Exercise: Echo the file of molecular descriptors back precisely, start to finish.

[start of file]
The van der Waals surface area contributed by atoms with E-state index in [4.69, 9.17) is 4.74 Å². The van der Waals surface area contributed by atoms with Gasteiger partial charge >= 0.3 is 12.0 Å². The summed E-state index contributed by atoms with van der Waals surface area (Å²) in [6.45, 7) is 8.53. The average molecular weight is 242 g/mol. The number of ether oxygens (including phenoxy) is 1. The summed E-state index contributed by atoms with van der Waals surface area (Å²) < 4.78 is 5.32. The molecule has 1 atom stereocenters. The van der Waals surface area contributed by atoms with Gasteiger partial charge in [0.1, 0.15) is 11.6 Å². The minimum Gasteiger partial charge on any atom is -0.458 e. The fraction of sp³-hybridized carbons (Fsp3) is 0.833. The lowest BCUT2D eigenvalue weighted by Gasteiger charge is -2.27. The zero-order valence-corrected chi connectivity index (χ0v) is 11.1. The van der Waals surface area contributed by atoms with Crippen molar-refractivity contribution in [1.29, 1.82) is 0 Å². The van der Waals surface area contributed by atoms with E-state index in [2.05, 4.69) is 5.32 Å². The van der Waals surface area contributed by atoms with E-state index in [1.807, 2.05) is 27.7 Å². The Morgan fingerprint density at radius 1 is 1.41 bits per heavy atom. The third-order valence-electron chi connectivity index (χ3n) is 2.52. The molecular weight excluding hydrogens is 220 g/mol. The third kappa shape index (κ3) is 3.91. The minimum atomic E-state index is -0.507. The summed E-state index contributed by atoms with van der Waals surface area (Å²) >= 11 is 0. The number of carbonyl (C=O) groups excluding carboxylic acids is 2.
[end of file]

The van der Waals surface area contributed by atoms with E-state index in [4.69, 9.17) is 4.74 Å². The van der Waals surface area contributed by atoms with Gasteiger partial charge >= 0.3 is 12.0 Å². The summed E-state index contributed by atoms with van der Waals surface area (Å²) in [6.45, 7) is 8.53. The average molecular weight is 242 g/mol. The number of ether oxygens (including phenoxy) is 1. The summed E-state index contributed by atoms with van der Waals surface area (Å²) < 4.78 is 5.32. The molecule has 1 atom stereocenters. The van der Waals surface area contributed by atoms with Gasteiger partial charge in [0.1, 0.15) is 11.6 Å². The minimum Gasteiger partial charge on any atom is -0.458 e. The fraction of sp³-hybridized carbons (Fsp3) is 0.833. The lowest BCUT2D eigenvalue weighted by Gasteiger charge is -2.27. The zero-order valence-corrected chi connectivity index (χ0v) is 11.1. The van der Waals surface area contributed by atoms with Crippen molar-refractivity contribution in [1.29, 1.82) is 0 Å². The van der Waals surface area contributed by atoms with E-state index in [2.05, 4.69) is 5.32 Å². The van der Waals surface area contributed by atoms with E-state index in [1.807, 2.05) is 27.7 Å². The Morgan fingerprint density at radius 1 is 1.41 bits per heavy atom. The third-order valence-electron chi connectivity index (χ3n) is 2.52. The molecular weight excluding hydrogens is 220 g/mol. The third kappa shape index (κ3) is 3.91. The minimum atomic E-state index is -0.507. The summed E-state index contributed by atoms with van der Waals surface area (Å²) >= 11 is 0. The number of carbonyl (C=O) groups excluding carboxylic acids is 2.